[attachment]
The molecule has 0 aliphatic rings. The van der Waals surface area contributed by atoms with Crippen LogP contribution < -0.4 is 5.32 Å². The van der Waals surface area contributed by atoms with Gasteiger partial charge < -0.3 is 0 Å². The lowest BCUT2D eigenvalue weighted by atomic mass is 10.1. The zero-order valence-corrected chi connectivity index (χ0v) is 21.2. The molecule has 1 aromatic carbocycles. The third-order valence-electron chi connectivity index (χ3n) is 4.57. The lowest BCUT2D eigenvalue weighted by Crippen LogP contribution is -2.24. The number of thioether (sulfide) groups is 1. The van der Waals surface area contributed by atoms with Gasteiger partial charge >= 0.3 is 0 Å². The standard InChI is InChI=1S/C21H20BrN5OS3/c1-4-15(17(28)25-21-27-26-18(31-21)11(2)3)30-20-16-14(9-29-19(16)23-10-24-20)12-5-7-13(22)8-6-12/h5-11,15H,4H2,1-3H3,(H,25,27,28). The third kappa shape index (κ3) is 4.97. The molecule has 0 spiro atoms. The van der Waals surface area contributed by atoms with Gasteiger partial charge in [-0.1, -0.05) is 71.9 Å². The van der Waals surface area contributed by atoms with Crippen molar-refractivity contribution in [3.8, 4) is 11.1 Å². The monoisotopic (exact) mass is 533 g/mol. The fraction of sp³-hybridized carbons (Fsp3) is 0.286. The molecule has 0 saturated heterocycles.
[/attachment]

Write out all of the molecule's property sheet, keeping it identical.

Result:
The molecule has 0 aliphatic rings. The van der Waals surface area contributed by atoms with Crippen LogP contribution < -0.4 is 5.32 Å². The van der Waals surface area contributed by atoms with Gasteiger partial charge < -0.3 is 0 Å². The lowest BCUT2D eigenvalue weighted by atomic mass is 10.1. The zero-order valence-corrected chi connectivity index (χ0v) is 21.2. The molecule has 1 aromatic carbocycles. The third-order valence-electron chi connectivity index (χ3n) is 4.57. The lowest BCUT2D eigenvalue weighted by Crippen LogP contribution is -2.24. The number of thioether (sulfide) groups is 1. The van der Waals surface area contributed by atoms with Gasteiger partial charge >= 0.3 is 0 Å². The standard InChI is InChI=1S/C21H20BrN5OS3/c1-4-15(17(28)25-21-27-26-18(31-21)11(2)3)30-20-16-14(9-29-19(16)23-10-24-20)12-5-7-13(22)8-6-12/h5-11,15H,4H2,1-3H3,(H,25,27,28). The third kappa shape index (κ3) is 4.97. The molecule has 0 spiro atoms. The van der Waals surface area contributed by atoms with Gasteiger partial charge in [-0.1, -0.05) is 71.9 Å². The van der Waals surface area contributed by atoms with Crippen molar-refractivity contribution in [3.8, 4) is 11.1 Å². The monoisotopic (exact) mass is 533 g/mol. The fraction of sp³-hybridized carbons (Fsp3) is 0.286. The molecule has 0 saturated heterocycles.